"Conscience Consumed" - Opening with a pummeling riff, Trenchfoot bangs on this track like they're banging on your skull: ceaselessly. Again utilizing time changes, they kept me on my toes, on the hook, continually waiting on the next hit. This track is a 55 second neck-snapper, slowing down into the sludgy end of "Hate has got me by the throat. I try to stop me, conscience consumed." Evil as hell, self-loathing, and pummeling, I'm imaginary moshing the shit out of this Starbucks patio. And you will too, to your respective coffeeshop.

"Nothing Left" - More traditional in form than the previous two songs, Trenchfoot thrashes through the first 25 seconds before plunging headfirst into the slowest, heaviest breakdown I've heard since Dead Gods' album. Never too heavy to be off-putting, this track is just what you want, when you want it... As long as that's what Trenchfoot wants. Bow down.

"Cold Sweat" - Reminiscent of early Ringworm, this grand prix-speed track ins 24 seconds of aggressive vocals, scathing riffs, and drums that could very well sound the apocalypse. Whoever did the production on this album should be a priest or pope. Or both. I'd go to that church.

"Hard Luck" - Feedback and a killer lead a la YAITW opens this crazy good track, setting up the podium for the end of the world. I can't explain in words (although, I'm usually pretty good with them) how perfectly heavy this album is. Never too much, always just enough. Another 56 seconds of rumbling bass, schizophrenic guitarwork, and manic vocals.

"Trio Of Lies" - HOLY SHIT--CAN YOU SAY SOLO? The second longest track on this album (clocking at 1:15), this banger is 30 seconds of evil sludge, followed by 20 seconds of fast, thrashy rage, and finished by a sweet-ass metal solo and feedback designed and placed so well, it makes God look sloppy.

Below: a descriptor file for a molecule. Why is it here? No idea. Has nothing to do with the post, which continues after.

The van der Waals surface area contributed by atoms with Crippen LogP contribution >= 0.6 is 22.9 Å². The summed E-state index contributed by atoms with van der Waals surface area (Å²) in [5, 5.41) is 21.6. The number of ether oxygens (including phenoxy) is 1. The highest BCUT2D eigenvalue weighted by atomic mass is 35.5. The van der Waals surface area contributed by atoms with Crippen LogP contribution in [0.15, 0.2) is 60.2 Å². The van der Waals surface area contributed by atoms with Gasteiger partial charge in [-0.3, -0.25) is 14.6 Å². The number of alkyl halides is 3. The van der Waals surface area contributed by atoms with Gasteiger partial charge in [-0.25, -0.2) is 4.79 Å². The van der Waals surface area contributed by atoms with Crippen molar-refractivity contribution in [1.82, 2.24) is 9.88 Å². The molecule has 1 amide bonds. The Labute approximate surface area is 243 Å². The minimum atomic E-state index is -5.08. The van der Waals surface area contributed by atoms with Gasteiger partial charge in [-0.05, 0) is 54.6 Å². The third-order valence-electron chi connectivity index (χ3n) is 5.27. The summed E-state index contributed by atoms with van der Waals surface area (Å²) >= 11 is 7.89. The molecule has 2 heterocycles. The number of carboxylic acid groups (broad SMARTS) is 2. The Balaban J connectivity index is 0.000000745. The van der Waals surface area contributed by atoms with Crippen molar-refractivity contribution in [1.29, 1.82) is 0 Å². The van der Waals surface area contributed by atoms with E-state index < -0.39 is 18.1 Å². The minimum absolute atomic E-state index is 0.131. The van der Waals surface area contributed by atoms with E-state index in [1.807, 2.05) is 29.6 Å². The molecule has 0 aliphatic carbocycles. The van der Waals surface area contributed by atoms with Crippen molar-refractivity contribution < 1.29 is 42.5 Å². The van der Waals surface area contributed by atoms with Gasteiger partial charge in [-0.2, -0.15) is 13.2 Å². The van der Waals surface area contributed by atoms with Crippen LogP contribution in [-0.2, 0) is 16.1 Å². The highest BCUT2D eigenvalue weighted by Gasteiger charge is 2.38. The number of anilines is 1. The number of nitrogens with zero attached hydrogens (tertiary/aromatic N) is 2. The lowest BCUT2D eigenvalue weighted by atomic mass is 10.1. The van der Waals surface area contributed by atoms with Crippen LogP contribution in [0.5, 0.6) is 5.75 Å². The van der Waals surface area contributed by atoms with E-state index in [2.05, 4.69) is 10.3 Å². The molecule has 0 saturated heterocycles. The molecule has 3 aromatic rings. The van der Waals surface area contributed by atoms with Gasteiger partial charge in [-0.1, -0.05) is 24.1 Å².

"Mohonk Blue" - Similar to the tracks at the beginning of the album, except with a short, sludge solo at the end, this track riffs through at just over a minute and, more importantly than being another banger, sets up the closer perfectly. Heavier than hell, lonelier than Satan.

"Torn" - These goddamn drums, man. I can't get over them. Don't get me wrong, everything on this album is produced with perfect precision, but it's so rare to hear drums recorded this well, and they're used menacingly in the intro, combined with feedback, as this self-destructive track closes this beautiful album. The jump in my heart when their vocalist screamed "TORN AND TATTERED," can't be accurately recreated by anything other than being stabbed in the foot with a knife. And, fittingly, they close the album on the exact same note as they started: feedback. Love this shit.

Trenchfoot is going to blow up. Writing some of the greatest, most innovative hardcore songs I've heard since Jane Doe, they mix genres seamlessly, pummeling and destroying this wax release, and making me look bad for acting like I deserve to review it.

Wednesday, March 20, 2013

Review: Darkentries - Myself To You + How The End Always Is (singles)

Let me introduce you to one of your new favorite bands, boys and girls; meet Darkentries. Hailing from Columbia, SC, Darkentries plays a dark, doomy, thrashing style of hardcore and metal that rules real, real hard. If you like heavy, dark, hardcore akin to YAITW or Cursed, but also love when bands experiment with new elements, then you are in luck, my viewer. Growing in leaps and bounds from their debut, "Funeral Shoes," both of these songs are masterpieces, clocking in at almost 5 minutes each, and span the beauty and brutality of hardcore and metal. You're gonna dig it.

Palmetto State Pride:

"Myself To You" - Starting with the sounds of booted footsteps, blended with fast picking, these Columbia boys get right into it--wasting no time. Stealing the "wall of sound" from shoegaze bands, these guys are unrelentingly heavy, beginning one of the heaviest riffs I've ever heard in my goddamn life at 46 seconds, with the haunting, "You saved yourself for Sunrise." I am headbanging like an idiot in Starbucks. I can't stop. Possessed. The riff begins to mellow out at around 1:30, with terrifying singing a la Robert Smith or Swans coming in to completely throw you off guard. Perfecting the same wall of sound tactic, with immaculately-reverbed vocals, the great ambient lead in a metal song comes in at 3:00, underneath the unfulfilled, wanton vocals. And guess what they bring back at 4:32? That fucking riff. But only for 2 measures. Teased me as I began to headbang again. Kick more ass, please. Just kidding. Not possible.